San Francisco: Twitteratti has its occasional bouts of sad moments but October 2 — the day when a gunman massacred 59 people and injured several in Las Vegas — has been recorded as the saddest day on the micro-blogging platform.
Using “Hedonometer,” a tool that measures happiness on Twitter, researchers have found Twitter users were at their lowest on October 2.
According to vox.com, scientists at University of Vermont have been tracking sentiments on Twitter since 2008 with “Hedonometer” which uses an algorithm that scans a random 50 million (or 10 per cent) of all global messages on the microblogging site written in English.
It then tracks the most frequently used 10,000 English words on a happiness scale the researchers devised and throws away neutral filler words (like in, and, or of) to arrive at an average measure of our collective joy or sorrow.
On their scale of 1 to 9, 9 is termed as “pure happiness” and on an average day, the mood on Twitter hovers around 6 to 6.1.
On October 2, the scale dropped down to 5.7. Twitter users were found using very somber words like tragedy, victims, gun, dead, evil, and killed — words that the algorithm tagged as negative.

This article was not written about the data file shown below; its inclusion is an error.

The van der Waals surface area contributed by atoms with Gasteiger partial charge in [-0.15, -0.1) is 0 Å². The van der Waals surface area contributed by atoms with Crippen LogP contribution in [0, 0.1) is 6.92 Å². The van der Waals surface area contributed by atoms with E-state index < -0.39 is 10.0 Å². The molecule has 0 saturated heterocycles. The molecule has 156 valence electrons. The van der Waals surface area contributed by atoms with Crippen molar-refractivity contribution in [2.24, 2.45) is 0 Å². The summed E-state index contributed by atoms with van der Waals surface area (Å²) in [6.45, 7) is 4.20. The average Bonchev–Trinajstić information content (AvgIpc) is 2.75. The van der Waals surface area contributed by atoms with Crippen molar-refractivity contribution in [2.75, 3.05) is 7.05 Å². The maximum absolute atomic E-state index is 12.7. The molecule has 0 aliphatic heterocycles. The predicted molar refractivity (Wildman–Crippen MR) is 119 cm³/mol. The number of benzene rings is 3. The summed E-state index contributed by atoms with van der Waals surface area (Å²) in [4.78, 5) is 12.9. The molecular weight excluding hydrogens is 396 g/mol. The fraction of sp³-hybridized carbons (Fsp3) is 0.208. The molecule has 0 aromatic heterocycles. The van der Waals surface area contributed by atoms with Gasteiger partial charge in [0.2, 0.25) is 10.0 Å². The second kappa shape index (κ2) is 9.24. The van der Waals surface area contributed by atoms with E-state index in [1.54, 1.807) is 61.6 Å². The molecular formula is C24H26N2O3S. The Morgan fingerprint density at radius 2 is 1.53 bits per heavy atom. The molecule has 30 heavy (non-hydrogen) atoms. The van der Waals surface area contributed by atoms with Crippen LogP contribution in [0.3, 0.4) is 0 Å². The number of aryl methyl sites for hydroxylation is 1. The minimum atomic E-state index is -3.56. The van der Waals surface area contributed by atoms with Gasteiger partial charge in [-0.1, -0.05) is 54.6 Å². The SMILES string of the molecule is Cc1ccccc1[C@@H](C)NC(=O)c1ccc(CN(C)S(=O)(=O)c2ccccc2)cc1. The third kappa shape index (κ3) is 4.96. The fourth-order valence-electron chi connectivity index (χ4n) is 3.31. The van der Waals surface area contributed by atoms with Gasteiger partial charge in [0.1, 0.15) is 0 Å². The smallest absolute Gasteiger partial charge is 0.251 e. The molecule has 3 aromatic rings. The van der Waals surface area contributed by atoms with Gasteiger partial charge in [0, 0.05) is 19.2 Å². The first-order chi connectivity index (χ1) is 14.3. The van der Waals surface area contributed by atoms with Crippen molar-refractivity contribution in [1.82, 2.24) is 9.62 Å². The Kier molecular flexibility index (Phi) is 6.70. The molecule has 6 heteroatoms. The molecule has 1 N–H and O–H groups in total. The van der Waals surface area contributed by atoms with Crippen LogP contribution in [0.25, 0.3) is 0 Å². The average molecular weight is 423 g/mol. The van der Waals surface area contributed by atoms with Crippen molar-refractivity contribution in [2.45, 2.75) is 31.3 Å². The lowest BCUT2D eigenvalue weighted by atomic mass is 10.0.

“It’s common for terrorist attacks or natural disasters to move the needle of this instrument, but this is the lowest measurement we’ve ever had,” Chris Danforth, mathematician at University of Vermont, was quoted as saying.
“Hedonometer” recordings have shown that people tend to be happier over the weekends (especially Saturdays) and more pessimistic on Mondays and Tuesdays.
Thus, the timing of the shooting may have compounded people’s sorrow, Danforth added.
“It’s the biggest mass shooting in [modern] US history, and it happened on one of the days of the week that tend to be sad to begin with,” Danforth noted.
Further, “Hedonometer” showed that happiness scale is trending down in the past 18 months, especially following the terrorist attacks in Orlando and London and the US election last year.
Twitter users seem to be less happy than they were in the last eight years.
“[Our happiness cycles have] been incredibly regular for eight years until the last year,” Danforth said.
“Now the signal is jumping down a lot more, and the regular weekly cycle has fallen apart. It’s more of a roller coaster now than it used to be,” he added.